When I started writing The Other Daughter in 2016, I didn’t really know what I was doing. I’d tried to write a novel several times before, and I once finished a complete manuscript which was in hindsight pretty bad. So starting what would become my debut novel felt like going back to the beginning again. Thankfully, I learnt plenty along the way.
1. Read lots
If you like to write, you probably also like to read. But if you want to write a novel, try to read in a different way. How do your favourite authors develop character? How do they segue seamlessly from a section of present-day action to a paragraph of flashback? How do they show their characters’ feelings through dialogue or action? When I started writing The Other Daughter I re-read books I admired and tried to understand how they were written. And if I was stuck for how to do something, I’d look to see how they did it. This isn’t about copying the prose or the story, but understanding techniques that will help you develop your own.
2. Know your characters
For me, story comes from character. Who is your main protagonist? What do they want and why aren’t they able to achieve it (if they can achieve it easily, you haven’t got a story)? What are their hopes and fears, quirks and habits? I don’t think you have to know all this straight away, and I’m not one for writing out character CVs or entire histories before I start a novel (I know some writers do this) but I do need to know essentially what kind of character I'm writing about. With this as a starting point, you’ll discover more about them and what happens to them (ie, the plot) as you go.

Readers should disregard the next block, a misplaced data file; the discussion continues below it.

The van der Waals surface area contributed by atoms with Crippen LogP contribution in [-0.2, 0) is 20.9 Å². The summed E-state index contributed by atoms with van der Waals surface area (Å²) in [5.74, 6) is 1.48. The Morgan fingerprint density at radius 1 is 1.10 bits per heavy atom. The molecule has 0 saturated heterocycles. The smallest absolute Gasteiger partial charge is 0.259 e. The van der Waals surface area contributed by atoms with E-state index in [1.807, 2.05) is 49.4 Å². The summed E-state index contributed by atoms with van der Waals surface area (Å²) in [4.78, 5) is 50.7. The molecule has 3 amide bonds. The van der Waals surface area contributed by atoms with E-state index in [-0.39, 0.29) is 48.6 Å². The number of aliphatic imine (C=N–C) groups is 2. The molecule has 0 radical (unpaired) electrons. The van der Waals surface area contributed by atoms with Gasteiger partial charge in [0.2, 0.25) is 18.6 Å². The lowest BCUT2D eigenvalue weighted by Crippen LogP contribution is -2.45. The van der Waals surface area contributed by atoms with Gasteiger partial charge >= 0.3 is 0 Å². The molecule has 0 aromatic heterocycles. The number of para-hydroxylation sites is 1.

3. Learn the rules (even if you break them)
I’d never done any creative writing courses before I started The Other Daughter, and I knew very little about the ‘craft’ of writing a novel. Then I read John Yorke’s Into The Woods and it was a bit of a revelation. It’s not about novel writing exactly, but stories as a whole, explaining why most successful films and books work. It introduced me to character arcs, inciting incidents, three-act structures, crises and resolutions, and by applying these concepts to my novel, I suddenly had a structure (not something I’d ever thought much about before). I don’t think writers should follow ‘rules’ to the letter, but I do think it’s useful to know about them, because they are well-used story devices for a good reason. You might even find you are following some of the rules already, without even realising it.
4. Just write
The blank page is a scary thing, but you have to start somewhere. Try to put words on the page each day, even if you don’t manage many and they aren’t very good. You can always go back and edit them later, but you need something to work with first. A writer is like a ceramicist: you start with a big ugly chunk of clay and gradually work on it and refine it until something wonderful (hopefully!) appears.
5. Thinking is writing
Having said that, for me the thinking process is just as big a part of writing as actually putting words on a page. If you’re stuck, don’t just sit there trying to force words out. Take a break, go for a walk or a swim, and think about it. Why are you stuck? Is it because you don’t know what your character wants (this, for me, is usually the problem)? Is it because your structure isn’t quite right? Are you writing in a tense or from a point of view that isn’t working? Give yourself some serious thinking time and go back to the screen when you have an idea of how to solve your problem.